Every move you make online is recorded: the websites visited, transactions completed, movies watched, links clicked, comments posted, posts shared, friends called, the list goes on. And, most of the platforms and services that you use for these activities are offered for free. Have you ever wondered why the big corporations offer you free “everything”? They get my data, you may say. But, what is their benefit using your data and billions of other people’s data, forming the big data? (Hint: not just targeted ads!)
“Internet of free things is subsidized by the value derived from user data.”
One of the important things that a business would want to predict is its clients’ behaviour. And, what influences human behaviour? The Personal Culture. Personal culture is the combination of core beliefs, values and biases of the individual. It is unique to every individual. It’s the lens through which he views the world.
But, how do corporations discover everyone’s Personal Culture?
“We are the sum of our choices”, Jean-Paul Sartre
Every small action enriches the person’s story. The fitness trackers, connected devices, connected cars, connected brains (coming soon!), every new technology that he uses, offers a bit more information about himself to the world. The world, then, combines all this information to form concrete knowledge about him (Personal Culture). Then, predicting his behaviour becomes a mere statistical problem.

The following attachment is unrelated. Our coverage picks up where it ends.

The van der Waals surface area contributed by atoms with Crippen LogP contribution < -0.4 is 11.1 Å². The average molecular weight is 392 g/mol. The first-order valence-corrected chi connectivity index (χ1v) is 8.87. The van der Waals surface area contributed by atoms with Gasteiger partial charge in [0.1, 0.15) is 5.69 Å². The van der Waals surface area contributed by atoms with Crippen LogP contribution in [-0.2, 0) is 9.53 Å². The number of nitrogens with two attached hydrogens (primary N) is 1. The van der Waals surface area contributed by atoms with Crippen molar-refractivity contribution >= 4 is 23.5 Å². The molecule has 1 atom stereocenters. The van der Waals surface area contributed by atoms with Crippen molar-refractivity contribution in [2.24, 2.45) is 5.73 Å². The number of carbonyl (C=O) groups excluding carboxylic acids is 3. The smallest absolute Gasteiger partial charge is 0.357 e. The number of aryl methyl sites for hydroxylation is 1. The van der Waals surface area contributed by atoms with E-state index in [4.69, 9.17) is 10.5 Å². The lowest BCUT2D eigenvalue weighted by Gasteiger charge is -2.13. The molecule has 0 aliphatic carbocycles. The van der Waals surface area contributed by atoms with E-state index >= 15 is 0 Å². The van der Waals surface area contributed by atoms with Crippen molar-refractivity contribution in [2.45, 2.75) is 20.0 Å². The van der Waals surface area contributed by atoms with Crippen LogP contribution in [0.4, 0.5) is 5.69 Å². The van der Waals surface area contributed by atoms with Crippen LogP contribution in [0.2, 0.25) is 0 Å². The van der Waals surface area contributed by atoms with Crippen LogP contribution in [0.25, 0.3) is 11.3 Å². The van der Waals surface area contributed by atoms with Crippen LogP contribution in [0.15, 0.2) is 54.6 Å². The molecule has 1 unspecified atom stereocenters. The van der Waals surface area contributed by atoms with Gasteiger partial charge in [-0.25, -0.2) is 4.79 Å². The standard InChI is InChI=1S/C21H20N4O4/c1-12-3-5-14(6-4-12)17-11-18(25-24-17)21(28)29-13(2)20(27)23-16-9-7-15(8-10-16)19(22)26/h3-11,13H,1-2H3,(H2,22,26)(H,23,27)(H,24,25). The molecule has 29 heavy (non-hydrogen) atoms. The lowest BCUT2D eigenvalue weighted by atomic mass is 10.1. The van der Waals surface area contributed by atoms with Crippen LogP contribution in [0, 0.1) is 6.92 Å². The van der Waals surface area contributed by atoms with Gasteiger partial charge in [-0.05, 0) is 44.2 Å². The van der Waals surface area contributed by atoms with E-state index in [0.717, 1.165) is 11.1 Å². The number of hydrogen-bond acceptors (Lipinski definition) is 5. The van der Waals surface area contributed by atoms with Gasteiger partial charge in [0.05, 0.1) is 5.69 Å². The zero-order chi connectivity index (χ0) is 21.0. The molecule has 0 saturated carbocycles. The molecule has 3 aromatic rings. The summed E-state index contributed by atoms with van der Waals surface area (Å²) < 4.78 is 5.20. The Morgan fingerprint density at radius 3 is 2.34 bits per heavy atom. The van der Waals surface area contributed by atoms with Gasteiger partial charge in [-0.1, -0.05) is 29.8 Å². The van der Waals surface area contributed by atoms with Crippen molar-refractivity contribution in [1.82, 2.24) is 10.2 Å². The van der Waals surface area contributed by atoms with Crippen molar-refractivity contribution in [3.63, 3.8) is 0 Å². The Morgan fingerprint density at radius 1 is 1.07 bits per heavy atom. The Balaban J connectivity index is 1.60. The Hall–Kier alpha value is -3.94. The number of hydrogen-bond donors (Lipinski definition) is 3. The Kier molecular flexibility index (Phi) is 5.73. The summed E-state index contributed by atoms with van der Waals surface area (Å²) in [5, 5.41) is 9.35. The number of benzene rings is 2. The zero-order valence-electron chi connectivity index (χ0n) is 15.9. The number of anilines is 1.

“There’s a method to my madness”, Shakespeare
Should you be worried?
In today’s hyper-connected world, you have two choices: either you worry about your privacy or be happy about the improved convenience.
Majority of the people lean towards improved convenience (with a bit of privacy concern at the back of their mind). Here’s why. Imagine, you getting personalized suggestions on E-commerce websites based on your previous transactions. Imagine, no longer being bombarded with Spam, as you will receive only those ads that are relevant to you. (Eg: You receive an ad with a 30% discount on a particular jewelery, because, few days back you had searched for that jewelery to gift your wife, but, was turned off by the price.)
Wouldn’t our world be a more understanding place?
Predict your next client
You may now have a fair bit of idea about how prediction (predictive analytics) works. Your prediction is only as good as your data, though. (Build your IT infrastructure, if you haven’t, already. You can start with few business tools like CRM, ERP, etc. Soon, you will have a stream of data to work with.)
IBM’s Watson used predictive analytics to win 1 million dollars on a highly challenging gameshow (Jeopardy!). Google’s DeepMind is trying to predict cancerous tissues in our body. Companies like HP can predict which employees would quit, while, Target can predict which female shoppers are pregnant. Banks can predict whether you will default on your payments, and, Insurance companies can predict when you will die. The future of prediction looks very promising.
Predictive analytics is still in a nascent stage, yet, it has helped businesses to save billions of dollars or create billions of dollars, so far. This would have been impossible to achieve without the power of prediction. Until now, the cost of the IT infrastructure had been prohibitively high for the majority of small businesses to install predictive analytics capability; not, anymore! Now, you can have the predictive analytics capability of big corporations for a reasonable price. The best part is, you do not need any technical skills. If you can use Facebook, you can use it, easily.
An interesting side-effect of this newfound power of prediction: we all will understand each other, better. What do you think?